Finally, a word about a non-Berlinale event of interest that took place during the festival: Albert Serra’s play Liberté had its much-anticipated premiere at the Volksbühne, and did not disappoint in the slightest. Evidently Serra completed the text for the play, which starred, among others, former Fassbinder axiom Ingrid Caven and the great Austrian actor Helmut Berger, mere hours before showtime, and a suitably rowdy audience almost immediately took issue with Serra’s idiosyncratic feeling for dramatic timing (faithfully transferred from his films to the stage). The play’s 18th century-set action unfolds within a lush, naturalistic set depicting a meadow with a pond, the parking place for a handful of sedans belonging to French aristocrats cast out by the conservative rule of Louis XVI and looking to bring their particular stripe of libertinage to the court of Prussian regent Frederick the Great, only to discover they’ll need to settle some philosophical differences with the more uptight local libertines. Serra uses the tiny sedan windows like closeups, honing our attention on these wayward hucksters as they discuss (literally) strategies for marketing their lifestyle brand and currying influence among the Prussian nobility. A relatively fleet 150 minutes or so in duration, Liberté easily contains the most dialogue of any of Serra’s works for screen or stage (except for probably the 101-hour-long Three Little Pigs [2012], which, regrettably, I’ve not seen), and Serra’s way with period here feels less Warholian than in Story of My Death (2013) while still retaining its comic verve and formal rigor, a shift in his work noticeable in The Death of Louis XIV (2016). For something so resolutely classical on its face, Liberté’s inspired mise en scène and subtly wise-ass script felt intensely modern and imbued with cinema’s freedom to be a liquid medium—always something slightly other than what we think it is.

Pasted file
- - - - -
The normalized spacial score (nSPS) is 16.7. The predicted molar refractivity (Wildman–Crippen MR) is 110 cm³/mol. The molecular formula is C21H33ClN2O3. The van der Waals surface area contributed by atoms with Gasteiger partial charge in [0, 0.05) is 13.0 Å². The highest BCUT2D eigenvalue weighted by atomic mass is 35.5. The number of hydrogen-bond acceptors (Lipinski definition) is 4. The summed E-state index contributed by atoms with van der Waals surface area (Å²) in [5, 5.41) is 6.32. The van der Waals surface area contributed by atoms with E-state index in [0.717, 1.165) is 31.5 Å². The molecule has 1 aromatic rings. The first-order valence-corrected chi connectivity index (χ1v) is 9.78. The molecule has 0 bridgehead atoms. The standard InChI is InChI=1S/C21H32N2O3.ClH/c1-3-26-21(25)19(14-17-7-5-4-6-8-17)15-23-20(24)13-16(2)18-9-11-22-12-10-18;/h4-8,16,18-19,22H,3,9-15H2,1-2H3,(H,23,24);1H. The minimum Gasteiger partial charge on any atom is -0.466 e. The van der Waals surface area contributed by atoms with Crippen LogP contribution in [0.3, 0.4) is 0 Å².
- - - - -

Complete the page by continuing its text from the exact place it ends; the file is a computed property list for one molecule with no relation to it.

Dan Sullivan is the assistant programmer at the Film Society of Lincoln Center.